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Care of the Medical Patient Week Two


Straight of the bat at 9am with a bedside teaching session. These are sessions where we get a doctor (aka someone who knows what they are actually doing) to take us and teach us conditions at the patients bedside. We had a fascinating patient with both a lung and heart problem which baffled us no end. You mean patients can have more than one thing wrong with them?!?

I managed to get my history “just” under time, but it is difficult to get the histories down under time with real patients as everyone wants to chat. In our exams, SIM patients are given a script so know exactly what they need to say and when – hence OSCE’s being timed.

Anyway, this was an interesting patient as it was difficult to nail a diagnosis from the history. You learn pretty early on in medical school that you should have an idea of a diagnosis at the end of the history. Your examinations and investigations serve to rule out other differentials rather than back up your own. However, at the end of this case. I had no idea.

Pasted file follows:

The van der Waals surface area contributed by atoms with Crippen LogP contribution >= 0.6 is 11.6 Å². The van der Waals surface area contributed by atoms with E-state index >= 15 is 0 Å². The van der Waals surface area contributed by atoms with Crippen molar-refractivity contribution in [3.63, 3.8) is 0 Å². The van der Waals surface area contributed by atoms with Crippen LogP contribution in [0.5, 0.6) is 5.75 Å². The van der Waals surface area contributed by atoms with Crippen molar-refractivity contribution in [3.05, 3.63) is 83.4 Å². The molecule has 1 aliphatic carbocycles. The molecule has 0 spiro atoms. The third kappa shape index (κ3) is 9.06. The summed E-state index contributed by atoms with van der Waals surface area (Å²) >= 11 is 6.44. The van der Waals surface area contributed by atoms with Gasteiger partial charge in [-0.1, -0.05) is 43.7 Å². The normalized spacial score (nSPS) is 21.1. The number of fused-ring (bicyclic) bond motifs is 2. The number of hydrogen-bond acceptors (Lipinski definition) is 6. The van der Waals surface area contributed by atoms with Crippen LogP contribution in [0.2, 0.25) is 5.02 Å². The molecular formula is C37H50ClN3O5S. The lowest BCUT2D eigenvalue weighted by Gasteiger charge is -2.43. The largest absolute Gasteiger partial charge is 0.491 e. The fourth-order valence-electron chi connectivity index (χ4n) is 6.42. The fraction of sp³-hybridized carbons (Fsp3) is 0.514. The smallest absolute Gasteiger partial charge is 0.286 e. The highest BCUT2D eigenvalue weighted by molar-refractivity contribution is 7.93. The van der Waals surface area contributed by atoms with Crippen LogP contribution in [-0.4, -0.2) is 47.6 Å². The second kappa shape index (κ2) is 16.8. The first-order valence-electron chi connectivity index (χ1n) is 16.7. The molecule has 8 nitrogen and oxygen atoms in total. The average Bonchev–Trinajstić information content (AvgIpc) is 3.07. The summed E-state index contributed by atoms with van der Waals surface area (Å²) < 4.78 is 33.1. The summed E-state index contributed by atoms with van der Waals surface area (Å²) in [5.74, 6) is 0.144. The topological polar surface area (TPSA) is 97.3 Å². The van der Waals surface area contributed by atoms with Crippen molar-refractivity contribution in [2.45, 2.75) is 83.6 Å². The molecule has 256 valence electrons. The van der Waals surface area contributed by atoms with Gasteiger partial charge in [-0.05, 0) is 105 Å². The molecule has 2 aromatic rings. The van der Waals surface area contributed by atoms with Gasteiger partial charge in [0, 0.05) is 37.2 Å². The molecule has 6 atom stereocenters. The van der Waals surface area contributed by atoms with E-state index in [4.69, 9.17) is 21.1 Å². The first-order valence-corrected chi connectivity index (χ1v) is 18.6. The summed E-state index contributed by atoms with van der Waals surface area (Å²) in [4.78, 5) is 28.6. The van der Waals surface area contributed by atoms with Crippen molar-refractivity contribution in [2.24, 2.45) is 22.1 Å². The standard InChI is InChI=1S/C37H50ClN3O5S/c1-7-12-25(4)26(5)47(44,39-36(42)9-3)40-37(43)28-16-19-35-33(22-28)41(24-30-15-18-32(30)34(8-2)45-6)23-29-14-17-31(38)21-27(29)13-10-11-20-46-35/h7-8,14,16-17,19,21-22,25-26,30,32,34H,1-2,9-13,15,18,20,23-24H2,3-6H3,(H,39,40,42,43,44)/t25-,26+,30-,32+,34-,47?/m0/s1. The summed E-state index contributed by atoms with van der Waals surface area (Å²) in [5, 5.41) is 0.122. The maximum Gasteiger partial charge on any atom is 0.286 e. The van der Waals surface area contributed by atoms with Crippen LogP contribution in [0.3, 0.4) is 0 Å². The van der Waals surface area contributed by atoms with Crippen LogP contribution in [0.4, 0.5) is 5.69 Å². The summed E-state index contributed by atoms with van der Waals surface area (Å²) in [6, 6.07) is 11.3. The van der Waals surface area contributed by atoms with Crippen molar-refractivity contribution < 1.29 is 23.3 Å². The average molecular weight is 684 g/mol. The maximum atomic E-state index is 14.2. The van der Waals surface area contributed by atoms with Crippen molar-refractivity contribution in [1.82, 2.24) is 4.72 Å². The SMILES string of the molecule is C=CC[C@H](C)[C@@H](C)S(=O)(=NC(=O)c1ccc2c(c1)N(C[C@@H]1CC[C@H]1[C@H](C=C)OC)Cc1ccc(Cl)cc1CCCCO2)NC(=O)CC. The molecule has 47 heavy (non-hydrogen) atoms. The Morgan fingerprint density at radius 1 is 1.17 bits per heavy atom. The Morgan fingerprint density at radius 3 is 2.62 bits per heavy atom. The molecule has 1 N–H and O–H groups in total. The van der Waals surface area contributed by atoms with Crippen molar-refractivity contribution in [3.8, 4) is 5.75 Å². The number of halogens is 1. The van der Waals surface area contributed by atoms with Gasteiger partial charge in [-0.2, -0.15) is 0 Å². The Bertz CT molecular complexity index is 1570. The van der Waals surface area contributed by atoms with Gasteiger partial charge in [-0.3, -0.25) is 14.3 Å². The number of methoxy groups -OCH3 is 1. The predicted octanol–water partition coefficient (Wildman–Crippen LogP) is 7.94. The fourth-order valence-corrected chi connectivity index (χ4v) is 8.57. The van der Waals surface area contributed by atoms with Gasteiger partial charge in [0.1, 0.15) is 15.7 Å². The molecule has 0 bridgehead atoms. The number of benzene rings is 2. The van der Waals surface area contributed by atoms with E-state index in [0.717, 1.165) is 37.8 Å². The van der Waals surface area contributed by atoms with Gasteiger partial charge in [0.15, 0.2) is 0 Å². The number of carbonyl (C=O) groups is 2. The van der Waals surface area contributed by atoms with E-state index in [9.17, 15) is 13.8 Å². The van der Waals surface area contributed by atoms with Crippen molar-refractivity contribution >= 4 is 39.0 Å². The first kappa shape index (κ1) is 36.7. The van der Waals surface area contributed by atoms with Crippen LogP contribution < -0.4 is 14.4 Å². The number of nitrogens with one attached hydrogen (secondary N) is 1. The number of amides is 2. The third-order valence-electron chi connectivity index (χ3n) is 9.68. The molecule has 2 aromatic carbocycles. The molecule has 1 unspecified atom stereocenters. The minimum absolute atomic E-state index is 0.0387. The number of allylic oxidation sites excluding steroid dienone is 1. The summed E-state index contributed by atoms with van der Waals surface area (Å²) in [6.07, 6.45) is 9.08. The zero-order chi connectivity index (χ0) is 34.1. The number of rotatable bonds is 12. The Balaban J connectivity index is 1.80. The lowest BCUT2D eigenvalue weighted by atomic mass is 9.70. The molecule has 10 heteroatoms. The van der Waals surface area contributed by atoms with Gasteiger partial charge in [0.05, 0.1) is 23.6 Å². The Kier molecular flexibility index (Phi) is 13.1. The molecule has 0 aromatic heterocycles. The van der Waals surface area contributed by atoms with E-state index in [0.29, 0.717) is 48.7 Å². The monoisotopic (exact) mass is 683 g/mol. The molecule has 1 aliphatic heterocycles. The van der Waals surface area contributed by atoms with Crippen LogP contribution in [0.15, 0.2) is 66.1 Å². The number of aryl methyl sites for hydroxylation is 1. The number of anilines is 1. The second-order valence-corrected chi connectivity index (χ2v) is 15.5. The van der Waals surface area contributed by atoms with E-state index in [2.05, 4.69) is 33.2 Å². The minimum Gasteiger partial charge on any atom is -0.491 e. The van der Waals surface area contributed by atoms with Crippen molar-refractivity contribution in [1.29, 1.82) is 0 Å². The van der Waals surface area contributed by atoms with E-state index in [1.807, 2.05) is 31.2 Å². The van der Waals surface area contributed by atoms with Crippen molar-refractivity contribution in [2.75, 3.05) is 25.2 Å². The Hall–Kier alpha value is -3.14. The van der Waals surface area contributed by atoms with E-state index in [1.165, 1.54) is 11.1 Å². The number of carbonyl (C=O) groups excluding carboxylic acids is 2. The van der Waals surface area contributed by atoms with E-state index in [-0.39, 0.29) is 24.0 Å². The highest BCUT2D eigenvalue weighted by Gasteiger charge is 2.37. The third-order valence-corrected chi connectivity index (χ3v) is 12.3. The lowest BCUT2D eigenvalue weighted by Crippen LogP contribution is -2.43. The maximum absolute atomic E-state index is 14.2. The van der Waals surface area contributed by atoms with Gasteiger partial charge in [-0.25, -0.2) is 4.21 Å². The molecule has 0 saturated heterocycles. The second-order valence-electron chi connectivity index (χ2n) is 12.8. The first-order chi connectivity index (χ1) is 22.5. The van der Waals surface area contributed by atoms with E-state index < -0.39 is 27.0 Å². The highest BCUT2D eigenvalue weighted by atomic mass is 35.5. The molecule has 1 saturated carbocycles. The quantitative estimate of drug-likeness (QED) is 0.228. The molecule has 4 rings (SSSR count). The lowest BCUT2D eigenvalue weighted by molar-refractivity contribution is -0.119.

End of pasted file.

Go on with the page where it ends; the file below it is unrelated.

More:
We had a discussion about our case afterwards and it was one of the best teaching sessions I have had, so now Klaudio and I officially have a favourite doctor.

After our session we ended up rushing back home as we had an online lecture for which we thought we had to be on teams for.

Turns out we could have just stayed at the hospital as it was a virtual/ live event. Oh well, more time to work and then an earlier time into bed for me! (Yes, I am an old granny who likes being in bed by 11pm).

In the evening I also released my TikTok parody to Dr Glaucomaflecken which got a lot of views on TikTok, all except from Dr Glaucomaflecken. I will make it my life’s mission to get him to see it (or maybe not because of you know – whole whole becoming a doctor thing).